People Make the Difference in Maintenance and Reliability Improvement

Tim Goshert
Tags: maintenance and reliability, continuous improvement, reliability-centered maintenance, root cause analysis, condition monitoring

Many people may have gravitated to the maintenance and reliability industry because of the desire to work with machinery. I was trained in engineering and understand how machines operate and work. Machines behave in logical ways. They all follow the mechanical and electrical laws of nature. Engineers are immersed in those laws in their years of schooling. People in the maintenance field thrive on knowing that machinery works and behaves in logical ways.

In a previous article for Reliable Plant, I pointed out the thought similarities between an organization’s safety improvement effort and a maintenance and reliability improvement effort. The idea that zero injuries are possible is a key concept for any safety effort to gain momentum, but how does a plant or an organization really improve safety results?

What I have experienced over the past 30 years is a continual and steady safety improvement effort. In the early years, much of the emphasis was on identification and elimination of unsafe conditions. The focus was on the machinery and the physical facility. The elimination of unsafe conditions was a normal and comfortable task for many in plant operations, production and maintenance. It was easy to identify and fix defects in machines and facilities that could cause an injury.

Our efforts in these areas were successful and improved safety. However, we still experienced injuries. Many of these injuries were not caused by unsafe conditions but by the unsafe acts of our employees. As our organization recognized this fact, more work and concentration was put on preventing injuries due to unsafe acts. We have used various programs to improve our results in the past. Several of the programs used were the STOP program and TAKE 2 program, both created by E.I. DuPont.

For the past several years, we used a program that concentrated on people’s behaviors by enlisting these people in observing each other. These observations help remind everyone to think and behave safely. The emphasis was on changing the culture and attitude of the organization as well as on the people and how each person behaves. We have seen substantial improvement in safety results over the past few decades due to this focus.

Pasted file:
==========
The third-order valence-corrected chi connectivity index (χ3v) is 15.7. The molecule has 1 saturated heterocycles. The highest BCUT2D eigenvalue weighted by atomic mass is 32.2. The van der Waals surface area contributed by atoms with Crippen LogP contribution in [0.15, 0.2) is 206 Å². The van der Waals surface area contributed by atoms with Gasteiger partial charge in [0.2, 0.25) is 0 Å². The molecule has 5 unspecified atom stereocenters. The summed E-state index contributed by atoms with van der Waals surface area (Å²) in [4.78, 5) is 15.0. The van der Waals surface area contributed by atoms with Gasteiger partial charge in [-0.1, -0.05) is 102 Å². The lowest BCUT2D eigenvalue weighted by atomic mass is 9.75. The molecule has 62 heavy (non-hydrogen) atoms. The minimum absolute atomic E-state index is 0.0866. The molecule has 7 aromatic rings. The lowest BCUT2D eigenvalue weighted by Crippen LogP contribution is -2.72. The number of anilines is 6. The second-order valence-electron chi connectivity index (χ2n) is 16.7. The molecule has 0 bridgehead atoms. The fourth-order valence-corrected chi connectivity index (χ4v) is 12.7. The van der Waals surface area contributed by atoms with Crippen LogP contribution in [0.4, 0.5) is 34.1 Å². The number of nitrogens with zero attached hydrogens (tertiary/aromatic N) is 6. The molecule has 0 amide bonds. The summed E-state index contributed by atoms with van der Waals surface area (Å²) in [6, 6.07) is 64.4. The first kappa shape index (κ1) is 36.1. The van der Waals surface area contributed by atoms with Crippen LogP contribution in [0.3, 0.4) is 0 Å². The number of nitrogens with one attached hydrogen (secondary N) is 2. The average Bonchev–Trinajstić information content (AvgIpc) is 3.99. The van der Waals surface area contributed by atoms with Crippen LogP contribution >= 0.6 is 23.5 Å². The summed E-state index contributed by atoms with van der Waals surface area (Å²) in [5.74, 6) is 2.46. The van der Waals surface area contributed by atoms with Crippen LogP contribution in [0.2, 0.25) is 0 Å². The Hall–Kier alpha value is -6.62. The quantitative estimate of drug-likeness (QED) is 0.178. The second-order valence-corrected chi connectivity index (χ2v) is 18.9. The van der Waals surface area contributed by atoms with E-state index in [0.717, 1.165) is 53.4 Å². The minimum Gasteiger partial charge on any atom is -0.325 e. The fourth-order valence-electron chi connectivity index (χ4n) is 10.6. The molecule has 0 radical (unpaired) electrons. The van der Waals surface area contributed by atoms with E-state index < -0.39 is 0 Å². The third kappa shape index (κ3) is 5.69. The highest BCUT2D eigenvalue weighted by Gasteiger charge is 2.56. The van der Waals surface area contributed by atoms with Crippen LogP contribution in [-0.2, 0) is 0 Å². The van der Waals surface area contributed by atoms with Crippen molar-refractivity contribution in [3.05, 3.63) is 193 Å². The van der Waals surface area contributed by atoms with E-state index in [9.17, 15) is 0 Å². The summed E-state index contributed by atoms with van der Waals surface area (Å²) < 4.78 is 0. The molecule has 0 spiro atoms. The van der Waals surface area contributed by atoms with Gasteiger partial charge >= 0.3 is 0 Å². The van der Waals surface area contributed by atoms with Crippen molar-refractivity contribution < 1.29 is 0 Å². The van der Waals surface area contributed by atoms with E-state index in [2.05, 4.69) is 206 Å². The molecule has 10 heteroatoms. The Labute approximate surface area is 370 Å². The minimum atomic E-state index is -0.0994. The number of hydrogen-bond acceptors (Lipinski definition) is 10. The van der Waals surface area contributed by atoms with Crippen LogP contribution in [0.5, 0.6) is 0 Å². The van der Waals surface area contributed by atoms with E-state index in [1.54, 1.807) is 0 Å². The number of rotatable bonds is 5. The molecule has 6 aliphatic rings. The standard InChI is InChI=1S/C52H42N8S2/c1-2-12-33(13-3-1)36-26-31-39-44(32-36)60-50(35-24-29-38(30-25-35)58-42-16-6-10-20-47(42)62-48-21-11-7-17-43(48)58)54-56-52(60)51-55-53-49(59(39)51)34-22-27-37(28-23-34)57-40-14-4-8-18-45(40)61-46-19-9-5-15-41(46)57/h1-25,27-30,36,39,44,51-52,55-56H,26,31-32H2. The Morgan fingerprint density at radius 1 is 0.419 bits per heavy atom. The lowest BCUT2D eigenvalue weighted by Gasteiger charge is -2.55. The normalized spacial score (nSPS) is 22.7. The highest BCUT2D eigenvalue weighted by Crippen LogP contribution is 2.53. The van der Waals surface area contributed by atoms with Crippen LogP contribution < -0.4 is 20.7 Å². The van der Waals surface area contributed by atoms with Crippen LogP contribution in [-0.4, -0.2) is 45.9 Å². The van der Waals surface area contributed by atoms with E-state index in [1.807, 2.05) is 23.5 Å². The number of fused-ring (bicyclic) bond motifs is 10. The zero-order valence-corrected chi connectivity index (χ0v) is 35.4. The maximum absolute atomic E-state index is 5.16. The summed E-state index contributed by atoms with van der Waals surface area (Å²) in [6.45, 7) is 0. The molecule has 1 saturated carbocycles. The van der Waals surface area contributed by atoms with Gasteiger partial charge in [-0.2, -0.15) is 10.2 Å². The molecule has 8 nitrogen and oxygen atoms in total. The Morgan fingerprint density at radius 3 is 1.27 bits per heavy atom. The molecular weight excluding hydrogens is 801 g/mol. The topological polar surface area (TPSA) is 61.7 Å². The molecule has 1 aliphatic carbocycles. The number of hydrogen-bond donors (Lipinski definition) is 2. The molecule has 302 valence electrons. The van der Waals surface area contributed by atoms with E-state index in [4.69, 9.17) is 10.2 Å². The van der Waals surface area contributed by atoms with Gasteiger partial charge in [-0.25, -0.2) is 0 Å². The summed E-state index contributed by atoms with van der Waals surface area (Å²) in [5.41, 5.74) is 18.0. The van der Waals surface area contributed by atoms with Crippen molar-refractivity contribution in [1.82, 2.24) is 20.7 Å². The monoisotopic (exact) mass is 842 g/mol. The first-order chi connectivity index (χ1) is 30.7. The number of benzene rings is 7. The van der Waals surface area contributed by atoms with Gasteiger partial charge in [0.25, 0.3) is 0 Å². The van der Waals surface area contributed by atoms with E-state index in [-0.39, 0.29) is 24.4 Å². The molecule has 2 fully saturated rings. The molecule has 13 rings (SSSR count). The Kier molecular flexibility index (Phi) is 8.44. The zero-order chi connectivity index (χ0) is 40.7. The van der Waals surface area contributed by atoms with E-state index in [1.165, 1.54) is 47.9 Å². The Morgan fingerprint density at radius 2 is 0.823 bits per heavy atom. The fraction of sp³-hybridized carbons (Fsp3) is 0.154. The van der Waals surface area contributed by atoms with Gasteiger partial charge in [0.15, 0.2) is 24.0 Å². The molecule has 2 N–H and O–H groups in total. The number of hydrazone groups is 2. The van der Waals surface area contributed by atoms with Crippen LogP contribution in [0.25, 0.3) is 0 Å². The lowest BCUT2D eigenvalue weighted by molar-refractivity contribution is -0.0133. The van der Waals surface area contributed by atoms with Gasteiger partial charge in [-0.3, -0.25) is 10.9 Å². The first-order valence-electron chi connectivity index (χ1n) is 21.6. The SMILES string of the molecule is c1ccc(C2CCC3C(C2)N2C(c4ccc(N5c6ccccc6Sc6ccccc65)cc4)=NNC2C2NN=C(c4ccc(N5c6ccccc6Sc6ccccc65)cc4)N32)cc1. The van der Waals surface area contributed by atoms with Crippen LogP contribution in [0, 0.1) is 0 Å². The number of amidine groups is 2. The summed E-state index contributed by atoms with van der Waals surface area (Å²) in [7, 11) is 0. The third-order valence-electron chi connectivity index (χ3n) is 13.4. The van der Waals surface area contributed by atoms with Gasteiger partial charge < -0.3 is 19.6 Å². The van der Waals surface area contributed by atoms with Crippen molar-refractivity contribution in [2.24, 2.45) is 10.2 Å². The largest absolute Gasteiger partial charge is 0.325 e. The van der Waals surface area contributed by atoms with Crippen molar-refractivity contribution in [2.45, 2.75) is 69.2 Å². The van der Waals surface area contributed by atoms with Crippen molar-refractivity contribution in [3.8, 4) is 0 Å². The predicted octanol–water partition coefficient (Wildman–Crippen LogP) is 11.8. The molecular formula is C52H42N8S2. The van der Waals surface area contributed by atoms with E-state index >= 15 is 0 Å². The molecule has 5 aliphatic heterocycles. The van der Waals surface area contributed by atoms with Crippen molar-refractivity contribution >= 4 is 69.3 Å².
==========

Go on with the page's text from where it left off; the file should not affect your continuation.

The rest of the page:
There is a similarity in leading a maintenance and reliability improvement effort and a safety improvement effort. Today, many of these maintenance and reliability improvement efforts are solely concentrating on the machinery. The program leaders may become enamored with the new technical tools that have exponentially become more capable and less expensive in the past 30 years. The condition-monitoring tools and precision-maintenance tools have dominated the industry’s attention in the past several years. Many others have focused on the analysis processes such as reliability-centered maintenance and root-cause analysis. All of these tools and programs are fairly technical and logical in nature. The tools and their application are very comfortable to maintenance and reliability leaders, managers and employees.

Certainly, any effort needs to have competency in these technical skills. The need to understand how machinery operates, how it can fail and how to prevent failure is extremely important and foundational to any improvement effort. However, this aspect is the easiest part to lead an organization in the maintenance and reliability improvement effort.

I believe the most difficult but most beneficial aspect of leading the maintenance and reliability improvement effort is managing the change process in organizations. The behavior change process from a reactive state to a proactive state is a challenging transition. Leadership of this change process needs to focus on each employee’s attitudes, beliefs and behaviors. This certainly is not a comfortable action for most leaders. Employees must believe that machine failures can be prevented by proper design, operation and preventive maintenance strategies. This attitude change is facilitated by continual education on the fundamentals of maintenance and reliability principles.

Over a period of time, success leads the organization eventually to believe that zero failures are possible. When this belief takes hold, the organization begins to accelerate toward a true proactive state. Each person in an organization is important to enlist in this change endeavor. It happens one person at a time through various stimuli.

Changing an organization’s behaviors and actions on a daily basis is one of the key areas that will accelerate the maintenance and reliability process. Are you and your organization’s leaders educated in change management principles and ready for this needed behavior change effort?


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